I like that this cross trainer has a free app, called the Teeter Move app, that gives you exercise tips and workout programs. It helped me get a total body workout at a time when I thought there was no way for me to get moving.

However, not all recumbent ellipticals are the same, so be sure to compare before you buy.

Every single part of the Teeter FreeStep is adjustable, from the handle length to the seat positions. This means that you can get super comfortable while you are getting a total body workout from a seated position!

With zero-percent financing, there is no reason why you can’t enjoy all the benefits of a recumbent elliptical in your own home.

Check out the Teeter FreeStep! You can find out more info here.

By the way, I also use the Teeter FitSpine. If you’ve got back problems, you will love how you feel after using this incredibly comfortable equipment. Find out more about inversion tables here!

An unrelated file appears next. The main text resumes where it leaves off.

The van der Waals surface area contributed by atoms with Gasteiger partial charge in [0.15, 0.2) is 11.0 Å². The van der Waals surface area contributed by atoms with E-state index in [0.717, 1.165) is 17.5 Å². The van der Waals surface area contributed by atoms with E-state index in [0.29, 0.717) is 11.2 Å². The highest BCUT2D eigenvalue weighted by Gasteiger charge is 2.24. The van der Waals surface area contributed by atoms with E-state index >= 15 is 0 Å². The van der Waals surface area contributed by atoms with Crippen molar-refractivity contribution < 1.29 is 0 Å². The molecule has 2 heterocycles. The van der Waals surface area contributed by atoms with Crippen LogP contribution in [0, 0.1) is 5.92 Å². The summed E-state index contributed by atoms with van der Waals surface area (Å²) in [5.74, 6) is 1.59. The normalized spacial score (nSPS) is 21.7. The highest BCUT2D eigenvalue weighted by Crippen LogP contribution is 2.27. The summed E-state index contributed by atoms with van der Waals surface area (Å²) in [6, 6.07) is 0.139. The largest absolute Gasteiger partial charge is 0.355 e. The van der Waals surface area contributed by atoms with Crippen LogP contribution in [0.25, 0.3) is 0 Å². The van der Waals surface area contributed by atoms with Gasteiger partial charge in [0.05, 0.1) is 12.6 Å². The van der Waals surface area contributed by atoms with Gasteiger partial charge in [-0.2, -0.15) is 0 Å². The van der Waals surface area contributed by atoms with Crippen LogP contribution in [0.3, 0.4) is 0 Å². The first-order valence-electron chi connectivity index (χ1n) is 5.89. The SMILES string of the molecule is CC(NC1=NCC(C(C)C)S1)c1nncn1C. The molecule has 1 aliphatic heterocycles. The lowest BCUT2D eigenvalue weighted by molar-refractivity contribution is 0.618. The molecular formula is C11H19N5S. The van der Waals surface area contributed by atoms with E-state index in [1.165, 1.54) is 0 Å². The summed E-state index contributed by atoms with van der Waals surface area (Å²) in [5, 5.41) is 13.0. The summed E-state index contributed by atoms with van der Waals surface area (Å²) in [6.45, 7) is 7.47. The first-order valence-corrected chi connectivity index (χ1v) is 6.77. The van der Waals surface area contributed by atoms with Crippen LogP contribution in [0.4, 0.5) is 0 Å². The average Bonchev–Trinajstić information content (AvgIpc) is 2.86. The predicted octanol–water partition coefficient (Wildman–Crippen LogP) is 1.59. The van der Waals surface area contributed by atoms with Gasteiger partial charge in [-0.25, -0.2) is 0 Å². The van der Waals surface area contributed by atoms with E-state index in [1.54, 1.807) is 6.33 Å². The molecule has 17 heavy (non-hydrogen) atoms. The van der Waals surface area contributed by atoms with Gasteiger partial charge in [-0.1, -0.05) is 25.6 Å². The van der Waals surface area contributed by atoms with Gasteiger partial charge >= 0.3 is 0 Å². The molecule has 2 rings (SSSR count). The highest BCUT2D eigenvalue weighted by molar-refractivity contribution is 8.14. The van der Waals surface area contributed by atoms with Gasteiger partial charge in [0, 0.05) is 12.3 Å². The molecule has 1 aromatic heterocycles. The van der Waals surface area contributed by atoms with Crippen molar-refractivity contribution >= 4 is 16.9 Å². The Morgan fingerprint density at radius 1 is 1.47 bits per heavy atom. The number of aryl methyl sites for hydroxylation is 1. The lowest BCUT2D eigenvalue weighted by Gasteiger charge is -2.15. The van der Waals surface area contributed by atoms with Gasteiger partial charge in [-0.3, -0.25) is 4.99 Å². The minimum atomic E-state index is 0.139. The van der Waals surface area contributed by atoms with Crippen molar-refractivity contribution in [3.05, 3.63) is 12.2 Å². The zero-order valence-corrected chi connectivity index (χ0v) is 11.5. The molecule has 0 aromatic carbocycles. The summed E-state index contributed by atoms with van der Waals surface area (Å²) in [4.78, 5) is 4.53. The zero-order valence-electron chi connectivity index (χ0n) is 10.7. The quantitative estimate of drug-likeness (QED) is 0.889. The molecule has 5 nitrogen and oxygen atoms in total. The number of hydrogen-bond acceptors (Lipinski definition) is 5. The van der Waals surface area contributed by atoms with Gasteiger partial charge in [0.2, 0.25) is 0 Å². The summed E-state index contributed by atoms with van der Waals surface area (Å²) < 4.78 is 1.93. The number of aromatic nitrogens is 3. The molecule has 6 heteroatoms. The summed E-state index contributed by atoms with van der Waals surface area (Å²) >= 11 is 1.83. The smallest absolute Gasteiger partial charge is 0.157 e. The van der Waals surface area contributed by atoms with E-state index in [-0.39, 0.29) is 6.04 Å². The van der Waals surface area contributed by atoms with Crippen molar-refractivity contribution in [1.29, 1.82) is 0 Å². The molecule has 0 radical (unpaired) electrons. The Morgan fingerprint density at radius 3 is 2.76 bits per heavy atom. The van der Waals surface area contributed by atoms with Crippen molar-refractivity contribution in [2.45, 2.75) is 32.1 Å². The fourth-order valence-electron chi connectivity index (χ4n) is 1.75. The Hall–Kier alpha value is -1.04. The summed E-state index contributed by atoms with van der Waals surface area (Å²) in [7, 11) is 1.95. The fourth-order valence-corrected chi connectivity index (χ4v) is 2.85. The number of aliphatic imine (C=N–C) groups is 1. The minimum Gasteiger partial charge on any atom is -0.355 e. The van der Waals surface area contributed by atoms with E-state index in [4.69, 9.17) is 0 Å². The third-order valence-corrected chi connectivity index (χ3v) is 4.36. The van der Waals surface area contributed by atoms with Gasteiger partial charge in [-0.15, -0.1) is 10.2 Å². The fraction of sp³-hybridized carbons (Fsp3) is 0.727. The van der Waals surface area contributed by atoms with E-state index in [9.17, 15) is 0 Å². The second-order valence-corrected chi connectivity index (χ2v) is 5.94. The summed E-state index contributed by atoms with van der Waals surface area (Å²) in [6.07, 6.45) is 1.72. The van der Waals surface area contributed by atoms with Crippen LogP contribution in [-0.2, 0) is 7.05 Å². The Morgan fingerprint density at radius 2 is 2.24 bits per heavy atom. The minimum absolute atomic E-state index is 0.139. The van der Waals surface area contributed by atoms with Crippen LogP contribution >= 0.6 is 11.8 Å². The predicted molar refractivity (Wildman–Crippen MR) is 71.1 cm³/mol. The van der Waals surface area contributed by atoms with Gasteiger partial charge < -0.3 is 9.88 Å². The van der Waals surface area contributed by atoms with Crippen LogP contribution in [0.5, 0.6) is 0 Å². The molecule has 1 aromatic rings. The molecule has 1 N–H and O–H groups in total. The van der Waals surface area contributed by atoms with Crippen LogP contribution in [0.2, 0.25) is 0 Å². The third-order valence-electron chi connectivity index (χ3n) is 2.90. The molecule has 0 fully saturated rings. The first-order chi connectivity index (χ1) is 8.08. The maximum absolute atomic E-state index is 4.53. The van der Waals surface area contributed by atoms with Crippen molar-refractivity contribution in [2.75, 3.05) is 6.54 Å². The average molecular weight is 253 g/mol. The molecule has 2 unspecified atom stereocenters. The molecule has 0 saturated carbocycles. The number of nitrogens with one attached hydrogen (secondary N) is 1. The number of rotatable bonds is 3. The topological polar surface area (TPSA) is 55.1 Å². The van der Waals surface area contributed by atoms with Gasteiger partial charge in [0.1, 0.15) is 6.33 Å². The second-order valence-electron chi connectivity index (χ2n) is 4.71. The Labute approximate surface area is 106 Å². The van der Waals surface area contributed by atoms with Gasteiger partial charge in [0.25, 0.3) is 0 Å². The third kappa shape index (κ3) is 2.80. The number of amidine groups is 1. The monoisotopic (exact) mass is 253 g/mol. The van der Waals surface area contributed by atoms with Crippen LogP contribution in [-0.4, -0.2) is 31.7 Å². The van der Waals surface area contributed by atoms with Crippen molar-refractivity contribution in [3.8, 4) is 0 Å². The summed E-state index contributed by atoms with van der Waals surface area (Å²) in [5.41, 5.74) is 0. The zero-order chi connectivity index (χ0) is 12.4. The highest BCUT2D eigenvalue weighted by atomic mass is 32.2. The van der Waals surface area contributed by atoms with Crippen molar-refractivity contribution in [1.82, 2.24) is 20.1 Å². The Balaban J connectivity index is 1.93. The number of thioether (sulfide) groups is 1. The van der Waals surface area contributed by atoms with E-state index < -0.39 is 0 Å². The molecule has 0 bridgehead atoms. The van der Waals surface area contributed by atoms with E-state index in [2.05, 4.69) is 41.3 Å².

I’m sure you’ll love the Teeter FitSpine!

My Teeter Fitspine – I use it every single day!

Read More Here

The Final Takeaway

If you have a difficult time using any type of exercise equipment or find that workouts hurt more than they help, if you can’t use the traditional treadmills or even walk without pain, then a recumbent cross trainer is the answer you’ve been looking for.

Get in a total body workout from a seated position and never again be scolded by your doctor for not exercising.

Side view of my Teeter Free Step


My Teeter FreeStep recumbent cross trainer was one of the best investments I ever made for my health.

Invest in your health and see what recumbent cross trainers can do for you!

Stay happy and healthy, friends! Life is too short for anything else!